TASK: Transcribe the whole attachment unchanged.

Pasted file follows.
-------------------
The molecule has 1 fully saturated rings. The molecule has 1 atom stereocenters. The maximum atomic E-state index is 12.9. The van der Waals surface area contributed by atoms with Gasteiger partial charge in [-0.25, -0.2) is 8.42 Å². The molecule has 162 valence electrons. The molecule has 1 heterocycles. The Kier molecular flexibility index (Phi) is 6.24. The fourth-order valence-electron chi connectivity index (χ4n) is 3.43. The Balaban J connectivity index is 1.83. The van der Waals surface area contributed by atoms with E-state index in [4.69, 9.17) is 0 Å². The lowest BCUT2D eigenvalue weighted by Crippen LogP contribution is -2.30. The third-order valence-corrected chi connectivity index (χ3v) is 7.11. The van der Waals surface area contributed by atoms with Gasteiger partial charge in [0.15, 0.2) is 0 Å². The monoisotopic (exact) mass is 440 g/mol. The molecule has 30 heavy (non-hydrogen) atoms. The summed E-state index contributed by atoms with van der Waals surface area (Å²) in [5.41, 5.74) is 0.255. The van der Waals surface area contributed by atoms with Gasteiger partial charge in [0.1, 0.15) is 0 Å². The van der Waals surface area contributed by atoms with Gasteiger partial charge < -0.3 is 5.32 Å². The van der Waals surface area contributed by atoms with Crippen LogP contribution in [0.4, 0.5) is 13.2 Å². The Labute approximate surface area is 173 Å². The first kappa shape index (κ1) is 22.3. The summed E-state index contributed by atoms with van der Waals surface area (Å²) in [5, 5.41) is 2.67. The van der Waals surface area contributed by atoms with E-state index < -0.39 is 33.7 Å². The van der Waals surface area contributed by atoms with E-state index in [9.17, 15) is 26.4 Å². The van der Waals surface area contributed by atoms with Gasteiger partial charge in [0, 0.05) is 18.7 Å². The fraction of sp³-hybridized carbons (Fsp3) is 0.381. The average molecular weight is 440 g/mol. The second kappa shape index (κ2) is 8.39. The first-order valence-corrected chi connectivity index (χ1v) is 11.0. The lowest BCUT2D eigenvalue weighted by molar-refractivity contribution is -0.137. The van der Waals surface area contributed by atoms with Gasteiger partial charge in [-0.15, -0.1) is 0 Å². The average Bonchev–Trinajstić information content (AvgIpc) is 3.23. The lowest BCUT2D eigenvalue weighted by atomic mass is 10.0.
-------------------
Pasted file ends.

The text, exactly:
The molecule has 1 fully saturated rings. The molecule has 1 atom stereocenters. The maximum atomic E-state index is 12.9. The van der Waals surface area contributed by atoms with Gasteiger partial charge in [-0.25, -0.2) is 8.42 Å². The molecule has 162 valence electrons. The molecule has 1 heterocycles. The Kier molecular flexibility index (Phi) is 6.24. The fourth-order valence-electron chi connectivity index (χ4n) is 3.43. The Balaban J connectivity index is 1.83. The van der Waals surface area contributed by atoms with E-state index in [4.69, 9.17) is 0 Å². The lowest BCUT2D eigenvalue weighted by Crippen LogP contribution is -2.30. The third-order valence-corrected chi connectivity index (χ3v) is 7.11. The van der Waals surface area contributed by atoms with Gasteiger partial charge in [0.15, 0.2) is 0 Å². The monoisotopic (exact) mass is 440 g/mol. The molecule has 30 heavy (non-hydrogen) atoms. The summed E-state index contributed by atoms with van der Waals surface area (Å²) in [5.41, 5.74) is 0.255. The van der Waals surface area contributed by atoms with Gasteiger partial charge in [0.1, 0.15) is 0 Å². The van der Waals surface area contributed by atoms with Gasteiger partial charge < -0.3 is 5.32 Å². The van der Waals surface area contributed by atoms with Crippen LogP contribution in [0.4, 0.5) is 13.2 Å². The Labute approximate surface area is 173 Å². The first kappa shape index (κ1) is 22.3. The summed E-state index contributed by atoms with van der Waals surface area (Å²) in [5, 5.41) is 2.67. The van der Waals surface area contributed by atoms with E-state index < -0.39 is 33.7 Å². The van der Waals surface area contributed by atoms with E-state index in [9.17, 15) is 26.4 Å². The van der Waals surface area contributed by atoms with Gasteiger partial charge in [0, 0.05) is 18.7 Å². The fraction of sp³-hybridized carbons (Fsp3) is 0.381. The average molecular weight is 440 g/mol. The second kappa shape index (κ2) is 8.39. The first-order valence-corrected chi connectivity index (χ1v) is 11.0. The lowest BCUT2D eigenvalue weighted by molar-refractivity contribution is -0.137. The van der Waals surface area contributed by atoms with Gasteiger partial charge in [-0.15, -0.1) is 0 Å². The average Bonchev–Trinajstić information content (AvgIpc) is 3.23. The lowest BCUT2D eigenvalue weighted by atomic mass is 10.0.